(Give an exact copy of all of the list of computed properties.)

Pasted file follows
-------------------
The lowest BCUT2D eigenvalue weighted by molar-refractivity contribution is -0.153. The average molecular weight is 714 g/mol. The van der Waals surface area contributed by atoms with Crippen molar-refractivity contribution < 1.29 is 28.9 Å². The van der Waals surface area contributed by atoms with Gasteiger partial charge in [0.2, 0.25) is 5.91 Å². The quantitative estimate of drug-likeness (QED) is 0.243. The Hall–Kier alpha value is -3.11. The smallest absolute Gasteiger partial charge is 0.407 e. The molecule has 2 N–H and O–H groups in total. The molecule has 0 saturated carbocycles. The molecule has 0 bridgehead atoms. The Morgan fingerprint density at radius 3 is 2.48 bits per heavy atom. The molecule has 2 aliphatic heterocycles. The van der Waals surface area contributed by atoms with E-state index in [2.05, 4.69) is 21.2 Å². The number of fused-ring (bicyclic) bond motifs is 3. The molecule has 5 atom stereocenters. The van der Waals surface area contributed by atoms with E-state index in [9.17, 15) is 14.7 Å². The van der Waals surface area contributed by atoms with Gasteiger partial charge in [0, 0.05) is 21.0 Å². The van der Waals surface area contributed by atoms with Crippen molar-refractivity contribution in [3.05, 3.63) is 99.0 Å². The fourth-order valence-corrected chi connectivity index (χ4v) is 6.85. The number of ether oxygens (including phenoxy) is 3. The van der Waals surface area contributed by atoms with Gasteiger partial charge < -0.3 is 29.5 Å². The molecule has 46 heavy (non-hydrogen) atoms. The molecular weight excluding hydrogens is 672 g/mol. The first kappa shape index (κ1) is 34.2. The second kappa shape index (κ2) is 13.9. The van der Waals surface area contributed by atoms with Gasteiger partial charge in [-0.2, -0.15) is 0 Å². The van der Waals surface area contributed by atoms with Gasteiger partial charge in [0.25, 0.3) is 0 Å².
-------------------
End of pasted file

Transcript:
The lowest BCUT2D eigenvalue weighted by molar-refractivity contribution is -0.153. The average molecular weight is 714 g/mol. The van der Waals surface area contributed by atoms with Crippen molar-refractivity contribution < 1.29 is 28.9 Å². The van der Waals surface area contributed by atoms with Gasteiger partial charge in [0.2, 0.25) is 5.91 Å². The quantitative estimate of drug-likeness (QED) is 0.243. The Hall–Kier alpha value is -3.11. The smallest absolute Gasteiger partial charge is 0.407 e. The molecule has 2 N–H and O–H groups in total. The molecule has 0 saturated carbocycles. The molecule has 0 bridgehead atoms. The Morgan fingerprint density at radius 3 is 2.48 bits per heavy atom. The molecule has 2 aliphatic heterocycles. The van der Waals surface area contributed by atoms with E-state index in [2.05, 4.69) is 21.2 Å². The number of fused-ring (bicyclic) bond motifs is 3. The molecule has 5 atom stereocenters. The van der Waals surface area contributed by atoms with E-state index in [9.17, 15) is 14.7 Å². The van der Waals surface area contributed by atoms with Gasteiger partial charge in [0, 0.05) is 21.0 Å². The van der Waals surface area contributed by atoms with Crippen molar-refractivity contribution in [3.05, 3.63) is 99.0 Å². The fourth-order valence-corrected chi connectivity index (χ4v) is 6.85. The number of ether oxygens (including phenoxy) is 3. The van der Waals surface area contributed by atoms with Gasteiger partial charge < -0.3 is 29.5 Å². The molecule has 46 heavy (non-hydrogen) atoms. The molecular weight excluding hydrogens is 672 g/mol. The first kappa shape index (κ1) is 34.2. The second kappa shape index (κ2) is 13.9. The van der Waals surface area contributed by atoms with Gasteiger partial charge in [-0.2, -0.15) is 0 Å². The van der Waals surface area contributed by atoms with Gasteiger partial charge in [0.25, 0.3) is 0 Å².